Diabetes rarely kills anyone instantly, but unmanaged diabetes causes numerous health issues. Diabetes is the important underlying cause of cardiovascular ailments, stroke, erectile dysfunction, and chronic kidney disease and is also the leading cause of non-trauma-related limb amputations.
However, it is worth understanding that diabetes is a highly manageable condition. Not only that, with proper diabetes care, one may even expect prolonged diabetes remission. Most people with the right kind of diabetes care can expect to live close to normal life.
Types of diabetes
There are many types of diabetes, and they differ significantly from each other. However, the two most common types of diabetes are Type 1 diabetes and Type 2 diabetes.
Type 1 diabetes is an autoimmune disorder. About 5-7% of people diagnosed with diabetes have this type of diabetes. It is a diabetes of the young and lean. Therefore, it is generally diagnosed in early childhood or teenage. Moreover, it has an abrupt start. It is a condition in which autoimmunity kills all the insulin-producing beta cells in the pancreas. Thus, insulin therapy is the only treatment for this type of diabetes.
Type 2 diabetes is the most common type of diabetes. About 90% of all cases of diabetes are of Type 2 diabetes. That is why when we say diabetes, we generally mean Type 2 diabetes (T2D). Understanding T2D is very important as it is a highly preventable lifestyle disorder.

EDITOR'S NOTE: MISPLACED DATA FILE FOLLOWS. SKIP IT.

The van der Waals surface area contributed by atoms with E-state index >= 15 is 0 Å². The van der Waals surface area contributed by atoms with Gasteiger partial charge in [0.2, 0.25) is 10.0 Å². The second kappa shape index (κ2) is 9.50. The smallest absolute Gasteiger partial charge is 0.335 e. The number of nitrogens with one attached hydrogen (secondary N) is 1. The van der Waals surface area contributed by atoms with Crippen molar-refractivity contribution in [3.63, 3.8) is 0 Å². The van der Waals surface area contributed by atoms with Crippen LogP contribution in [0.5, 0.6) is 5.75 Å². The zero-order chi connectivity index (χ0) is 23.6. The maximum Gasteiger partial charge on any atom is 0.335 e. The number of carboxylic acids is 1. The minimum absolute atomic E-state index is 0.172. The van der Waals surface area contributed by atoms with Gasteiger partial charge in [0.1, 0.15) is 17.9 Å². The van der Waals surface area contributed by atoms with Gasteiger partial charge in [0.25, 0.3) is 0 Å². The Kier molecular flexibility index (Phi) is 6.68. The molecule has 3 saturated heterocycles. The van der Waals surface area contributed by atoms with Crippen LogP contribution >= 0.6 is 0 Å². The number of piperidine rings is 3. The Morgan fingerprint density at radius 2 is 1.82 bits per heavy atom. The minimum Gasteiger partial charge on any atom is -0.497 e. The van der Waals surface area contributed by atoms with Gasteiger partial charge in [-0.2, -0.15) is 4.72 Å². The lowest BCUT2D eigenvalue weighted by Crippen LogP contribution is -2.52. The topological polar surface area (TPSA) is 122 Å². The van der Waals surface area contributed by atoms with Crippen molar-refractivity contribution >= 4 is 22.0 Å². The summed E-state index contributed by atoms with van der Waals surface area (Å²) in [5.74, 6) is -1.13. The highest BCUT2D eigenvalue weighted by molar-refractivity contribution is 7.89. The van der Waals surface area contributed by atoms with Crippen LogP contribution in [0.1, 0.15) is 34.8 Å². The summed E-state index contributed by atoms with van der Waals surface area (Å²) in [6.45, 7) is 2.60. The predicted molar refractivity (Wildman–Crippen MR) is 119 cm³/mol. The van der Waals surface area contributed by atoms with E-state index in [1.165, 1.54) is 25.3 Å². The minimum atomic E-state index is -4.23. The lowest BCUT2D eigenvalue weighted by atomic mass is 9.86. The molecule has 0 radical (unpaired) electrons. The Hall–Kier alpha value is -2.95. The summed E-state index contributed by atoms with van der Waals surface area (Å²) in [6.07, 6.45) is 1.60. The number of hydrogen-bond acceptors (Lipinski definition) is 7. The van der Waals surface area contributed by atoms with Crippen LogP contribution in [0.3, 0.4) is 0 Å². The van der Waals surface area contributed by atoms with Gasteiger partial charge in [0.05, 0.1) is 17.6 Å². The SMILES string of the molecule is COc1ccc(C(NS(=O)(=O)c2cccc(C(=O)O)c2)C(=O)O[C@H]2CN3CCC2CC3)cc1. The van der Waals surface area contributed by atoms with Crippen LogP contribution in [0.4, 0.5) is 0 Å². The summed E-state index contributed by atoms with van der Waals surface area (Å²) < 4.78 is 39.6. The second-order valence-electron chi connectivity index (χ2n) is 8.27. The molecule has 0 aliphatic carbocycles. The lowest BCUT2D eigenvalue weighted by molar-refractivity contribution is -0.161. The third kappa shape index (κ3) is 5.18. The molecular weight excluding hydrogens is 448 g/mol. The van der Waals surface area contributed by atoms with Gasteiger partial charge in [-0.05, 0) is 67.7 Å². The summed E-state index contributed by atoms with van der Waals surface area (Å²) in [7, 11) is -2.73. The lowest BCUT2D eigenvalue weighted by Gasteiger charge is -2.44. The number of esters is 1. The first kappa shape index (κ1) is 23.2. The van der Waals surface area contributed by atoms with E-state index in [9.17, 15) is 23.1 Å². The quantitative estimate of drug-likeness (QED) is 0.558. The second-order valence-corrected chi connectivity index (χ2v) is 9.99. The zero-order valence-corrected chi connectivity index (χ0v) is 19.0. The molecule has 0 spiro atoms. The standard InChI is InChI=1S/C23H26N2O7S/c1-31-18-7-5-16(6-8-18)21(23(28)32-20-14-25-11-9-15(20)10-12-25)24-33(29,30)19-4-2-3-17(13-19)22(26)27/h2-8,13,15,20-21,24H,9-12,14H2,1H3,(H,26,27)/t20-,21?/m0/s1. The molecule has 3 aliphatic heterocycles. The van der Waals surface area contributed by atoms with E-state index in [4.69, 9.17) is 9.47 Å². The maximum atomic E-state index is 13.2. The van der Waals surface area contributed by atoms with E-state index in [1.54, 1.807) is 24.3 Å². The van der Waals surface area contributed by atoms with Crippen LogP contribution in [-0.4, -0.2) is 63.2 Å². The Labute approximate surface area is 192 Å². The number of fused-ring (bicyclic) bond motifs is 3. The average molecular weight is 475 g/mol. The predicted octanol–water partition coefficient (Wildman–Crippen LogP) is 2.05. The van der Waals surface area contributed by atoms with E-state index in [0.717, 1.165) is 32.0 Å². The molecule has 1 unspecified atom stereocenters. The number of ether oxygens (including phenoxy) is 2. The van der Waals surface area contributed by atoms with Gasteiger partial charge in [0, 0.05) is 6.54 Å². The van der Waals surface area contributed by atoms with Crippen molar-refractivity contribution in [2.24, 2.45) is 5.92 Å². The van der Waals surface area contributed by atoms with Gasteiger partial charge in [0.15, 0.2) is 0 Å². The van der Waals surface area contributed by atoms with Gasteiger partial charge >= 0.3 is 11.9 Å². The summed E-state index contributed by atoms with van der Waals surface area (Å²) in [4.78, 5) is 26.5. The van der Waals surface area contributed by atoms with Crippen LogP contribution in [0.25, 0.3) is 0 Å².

It means that diabetes (T2D) is not only preventable, but it is also reversible in some cases, and it is managed effectively with the help of medications. If diagnosed early, one can expect to live close to normal life with diabetes with adequate medical care.
T2D diabetes occurs due to a sedentary lifestyle and excessive calorie intake. This forces excessive insulin production, which ultimately leads to insulin resistance. In T2D, the death of insulin-producing beta cells in the pancreas occurs gradually over the years. Thus, if diagnosed early, adequate diabetes care can help preserve the remaining insulin-producing beta cells in the pancreas. Not only that, the right kind of diabetes care may even help regenerate insulin-producing beta cells.
Early signs of diabetes
Type 2 diabetes (T2D) is often diagnosed by chance, as it produces very mild signs that often go unnoticed in its early stages. This is why high-risk individuals like obese or those with a family history should be frequently screened for diabetes.
Some of the early signs of diabetes could be unexplained fatigue, excessive sweating, thirst, increased urination, and an increase in appetite. In advanced cases, one may notice that minor injuries start healing slowly due to a slow down in anabolic processes.